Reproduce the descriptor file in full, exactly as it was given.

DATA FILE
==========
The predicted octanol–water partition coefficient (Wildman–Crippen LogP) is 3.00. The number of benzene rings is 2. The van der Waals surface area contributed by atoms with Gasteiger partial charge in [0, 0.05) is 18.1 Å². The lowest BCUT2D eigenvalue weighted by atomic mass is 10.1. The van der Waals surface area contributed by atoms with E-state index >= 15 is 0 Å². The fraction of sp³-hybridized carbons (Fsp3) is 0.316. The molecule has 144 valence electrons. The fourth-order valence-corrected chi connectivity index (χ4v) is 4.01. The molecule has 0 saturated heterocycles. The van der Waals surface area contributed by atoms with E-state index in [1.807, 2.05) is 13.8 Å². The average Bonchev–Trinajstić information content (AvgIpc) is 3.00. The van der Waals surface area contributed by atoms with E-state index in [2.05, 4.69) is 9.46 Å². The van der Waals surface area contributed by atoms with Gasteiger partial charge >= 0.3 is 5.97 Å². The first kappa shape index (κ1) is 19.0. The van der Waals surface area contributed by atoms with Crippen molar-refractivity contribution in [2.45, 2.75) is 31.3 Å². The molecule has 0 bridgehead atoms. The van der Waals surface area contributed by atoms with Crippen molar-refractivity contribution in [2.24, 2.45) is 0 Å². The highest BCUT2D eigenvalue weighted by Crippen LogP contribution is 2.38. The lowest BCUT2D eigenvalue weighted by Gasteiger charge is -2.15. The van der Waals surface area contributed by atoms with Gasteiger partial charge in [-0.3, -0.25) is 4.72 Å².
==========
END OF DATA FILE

The predicted octanol–water partition coefficient (Wildman–Crippen LogP) is 3.00. The number of benzene rings is 2. The van der Waals surface area contributed by atoms with Gasteiger partial charge in [0, 0.05) is 18.1 Å². The lowest BCUT2D eigenvalue weighted by atomic mass is 10.1. The van der Waals surface area contributed by atoms with E-state index >= 15 is 0 Å². The fraction of sp³-hybridized carbons (Fsp3) is 0.316. The molecule has 144 valence electrons. The fourth-order valence-corrected chi connectivity index (χ4v) is 4.01. The molecule has 0 saturated heterocycles. The van der Waals surface area contributed by atoms with E-state index in [1.807, 2.05) is 13.8 Å². The average Bonchev–Trinajstić information content (AvgIpc) is 3.00. The van der Waals surface area contributed by atoms with E-state index in [2.05, 4.69) is 9.46 Å². The van der Waals surface area contributed by atoms with Gasteiger partial charge >= 0.3 is 5.97 Å². The first kappa shape index (κ1) is 19.0. The van der Waals surface area contributed by atoms with Crippen molar-refractivity contribution in [2.45, 2.75) is 31.3 Å². The molecule has 0 bridgehead atoms. The van der Waals surface area contributed by atoms with Crippen molar-refractivity contribution in [2.24, 2.45) is 0 Å². The highest BCUT2D eigenvalue weighted by Crippen LogP contribution is 2.38. The lowest BCUT2D eigenvalue weighted by Gasteiger charge is -2.15. The van der Waals surface area contributed by atoms with Gasteiger partial charge in [-0.3, -0.25) is 4.72 Å².